Native Media: International Day of the World’s Indigenous Peoples

Today is the United Nations declared International Day of the World’s Indigenous Peoples, a day celebrated each year on August 9, and this year dedicated to “Indigenous Media, Empowering Indigenous Voices.” I count myself so blessed to have the opportunity to work with Native American youth, mentoring in playwriting and creativity, as together we discover young, marginalized voices…so this theme is particularly close to me (see lots of previous posts about MAPP: Mentor Artists Playwrights Project).

Sourcing news and current events directly from Native media is a great way to keep your finger on the pulse of our nation’s first people. Some (by no means all) online resources for Indigenous Media in the US are (links below):

Indian Country Today Media Network

American Indian News Service

Native American Times

The Circle

You can also find spectacular radio stations online and across the country broadcasting music, talk, and news that matters to tribal communities. Take some time to break away from the stronghold of TV networks and mainstream newspapers, to see how closely your priorities jibe with native community concerns near where you live. It’s a perspective we miss, or can tragically even forget is there…don’t turn your back, dig down and learn.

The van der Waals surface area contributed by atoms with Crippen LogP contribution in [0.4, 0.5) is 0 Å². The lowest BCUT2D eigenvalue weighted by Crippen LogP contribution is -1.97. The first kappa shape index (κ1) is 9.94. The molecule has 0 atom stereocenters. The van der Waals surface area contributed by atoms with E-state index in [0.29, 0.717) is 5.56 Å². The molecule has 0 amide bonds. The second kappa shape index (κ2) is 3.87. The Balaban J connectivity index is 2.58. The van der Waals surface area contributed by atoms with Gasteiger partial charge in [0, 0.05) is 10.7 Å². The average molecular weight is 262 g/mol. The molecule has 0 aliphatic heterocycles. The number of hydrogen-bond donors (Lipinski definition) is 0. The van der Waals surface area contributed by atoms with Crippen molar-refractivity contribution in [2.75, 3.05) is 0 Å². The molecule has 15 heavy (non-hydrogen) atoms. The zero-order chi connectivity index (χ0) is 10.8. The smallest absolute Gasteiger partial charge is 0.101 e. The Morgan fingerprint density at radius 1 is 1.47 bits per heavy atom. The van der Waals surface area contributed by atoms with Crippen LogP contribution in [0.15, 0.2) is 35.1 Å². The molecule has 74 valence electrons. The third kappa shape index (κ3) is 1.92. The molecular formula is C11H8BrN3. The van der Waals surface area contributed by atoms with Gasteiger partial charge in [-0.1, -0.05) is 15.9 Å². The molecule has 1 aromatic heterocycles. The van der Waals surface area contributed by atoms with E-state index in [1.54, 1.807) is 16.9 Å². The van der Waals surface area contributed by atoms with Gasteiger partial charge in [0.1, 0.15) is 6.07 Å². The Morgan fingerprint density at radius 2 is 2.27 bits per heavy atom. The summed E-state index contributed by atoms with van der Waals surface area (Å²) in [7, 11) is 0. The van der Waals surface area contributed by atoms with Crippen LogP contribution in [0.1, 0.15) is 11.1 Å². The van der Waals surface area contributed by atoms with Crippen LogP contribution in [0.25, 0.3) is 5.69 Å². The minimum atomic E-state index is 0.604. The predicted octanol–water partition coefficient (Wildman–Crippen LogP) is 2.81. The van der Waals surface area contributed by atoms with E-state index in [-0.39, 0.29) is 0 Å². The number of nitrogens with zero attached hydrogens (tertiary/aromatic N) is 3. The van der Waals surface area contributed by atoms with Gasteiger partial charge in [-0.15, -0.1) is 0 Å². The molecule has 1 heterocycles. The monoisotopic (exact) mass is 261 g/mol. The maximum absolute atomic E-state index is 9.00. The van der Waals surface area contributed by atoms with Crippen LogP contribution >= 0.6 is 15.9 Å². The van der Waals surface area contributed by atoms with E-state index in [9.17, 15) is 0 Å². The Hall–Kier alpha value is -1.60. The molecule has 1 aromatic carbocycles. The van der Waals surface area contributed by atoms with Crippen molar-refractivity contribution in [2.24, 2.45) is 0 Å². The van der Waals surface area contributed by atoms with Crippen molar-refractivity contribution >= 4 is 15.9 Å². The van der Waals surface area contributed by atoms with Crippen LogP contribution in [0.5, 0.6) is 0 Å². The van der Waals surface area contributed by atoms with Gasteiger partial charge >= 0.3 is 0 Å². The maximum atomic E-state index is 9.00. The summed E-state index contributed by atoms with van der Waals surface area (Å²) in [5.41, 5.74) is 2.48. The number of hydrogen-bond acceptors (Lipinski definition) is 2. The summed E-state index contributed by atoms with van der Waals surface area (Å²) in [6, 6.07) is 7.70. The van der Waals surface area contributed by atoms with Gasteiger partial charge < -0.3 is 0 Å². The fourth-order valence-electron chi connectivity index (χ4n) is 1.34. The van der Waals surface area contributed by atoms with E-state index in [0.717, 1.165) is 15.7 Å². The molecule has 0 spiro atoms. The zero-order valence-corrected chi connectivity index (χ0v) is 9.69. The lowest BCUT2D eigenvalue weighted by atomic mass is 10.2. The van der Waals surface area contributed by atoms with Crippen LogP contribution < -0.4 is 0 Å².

2 responses to this post.

  1. I would propose adopting the US census two-part definition: native ancestry and community attachment. That way, if someone is not enrolled in a tribe, the burden of proof would be determine they are descended from indigenous Americans and have a community attachment. The challenge would be, how to determine/cite Native community recognition of the individual as a Native American and a member of that community, in reliable, published, secondary sources?? For instance, I don’t believe Martha Redbone is enrolled but she’s definitely accepted by the larger Native community – how to prove this?


  2. Morales began work on his “indigenous autonomy” policy which he launched in the eastern lowlands department on 3 August 2009, making Bolivia the first country in the history of South America to declare the right of indigenous people to govern themselves.


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